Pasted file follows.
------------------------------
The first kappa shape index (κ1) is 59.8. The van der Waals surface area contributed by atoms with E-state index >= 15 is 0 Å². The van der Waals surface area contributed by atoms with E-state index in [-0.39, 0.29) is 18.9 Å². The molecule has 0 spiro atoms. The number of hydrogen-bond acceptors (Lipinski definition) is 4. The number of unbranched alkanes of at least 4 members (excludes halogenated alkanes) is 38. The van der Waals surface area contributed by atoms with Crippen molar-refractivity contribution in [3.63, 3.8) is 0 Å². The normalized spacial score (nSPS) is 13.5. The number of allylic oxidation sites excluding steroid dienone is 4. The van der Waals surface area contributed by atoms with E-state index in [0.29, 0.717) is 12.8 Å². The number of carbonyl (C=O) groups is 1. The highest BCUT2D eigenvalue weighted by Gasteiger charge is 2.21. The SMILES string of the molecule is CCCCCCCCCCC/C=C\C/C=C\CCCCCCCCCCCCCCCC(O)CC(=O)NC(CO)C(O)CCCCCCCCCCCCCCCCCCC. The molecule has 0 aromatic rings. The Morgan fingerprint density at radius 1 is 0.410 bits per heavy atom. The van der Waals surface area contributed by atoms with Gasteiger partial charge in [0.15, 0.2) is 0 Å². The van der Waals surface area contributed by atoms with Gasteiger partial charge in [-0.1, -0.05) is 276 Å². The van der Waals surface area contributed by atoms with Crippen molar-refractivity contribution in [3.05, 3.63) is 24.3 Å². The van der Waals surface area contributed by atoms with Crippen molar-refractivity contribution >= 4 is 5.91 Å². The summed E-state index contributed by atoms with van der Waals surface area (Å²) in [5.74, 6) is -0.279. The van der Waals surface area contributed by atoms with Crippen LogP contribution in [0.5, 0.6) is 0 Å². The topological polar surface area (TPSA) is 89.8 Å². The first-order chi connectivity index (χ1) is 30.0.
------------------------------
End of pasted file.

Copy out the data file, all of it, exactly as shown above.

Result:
The first kappa shape index (κ1) is 59.8. The van der Waals surface area contributed by atoms with E-state index >= 15 is 0 Å². The van der Waals surface area contributed by atoms with E-state index in [-0.39, 0.29) is 18.9 Å². The molecule has 0 spiro atoms. The number of hydrogen-bond acceptors (Lipinski definition) is 4. The number of unbranched alkanes of at least 4 members (excludes halogenated alkanes) is 38. The van der Waals surface area contributed by atoms with Crippen molar-refractivity contribution in [3.63, 3.8) is 0 Å². The normalized spacial score (nSPS) is 13.5. The number of allylic oxidation sites excluding steroid dienone is 4. The van der Waals surface area contributed by atoms with E-state index in [0.29, 0.717) is 12.8 Å². The number of carbonyl (C=O) groups is 1. The highest BCUT2D eigenvalue weighted by Gasteiger charge is 2.21. The SMILES string of the molecule is CCCCCCCCCCC/C=C\C/C=C\CCCCCCCCCCCCCCCC(O)CC(=O)NC(CO)C(O)CCCCCCCCCCCCCCCCCCC. The molecule has 0 aromatic rings. The Morgan fingerprint density at radius 1 is 0.410 bits per heavy atom. The van der Waals surface area contributed by atoms with Gasteiger partial charge in [0.15, 0.2) is 0 Å². The van der Waals surface area contributed by atoms with Gasteiger partial charge in [-0.1, -0.05) is 276 Å². The van der Waals surface area contributed by atoms with Crippen molar-refractivity contribution in [3.05, 3.63) is 24.3 Å². The van der Waals surface area contributed by atoms with Crippen molar-refractivity contribution >= 4 is 5.91 Å². The summed E-state index contributed by atoms with van der Waals surface area (Å²) in [5.74, 6) is -0.279. The van der Waals surface area contributed by atoms with Crippen LogP contribution in [0.5, 0.6) is 0 Å². The topological polar surface area (TPSA) is 89.8 Å². The first-order chi connectivity index (χ1) is 30.0.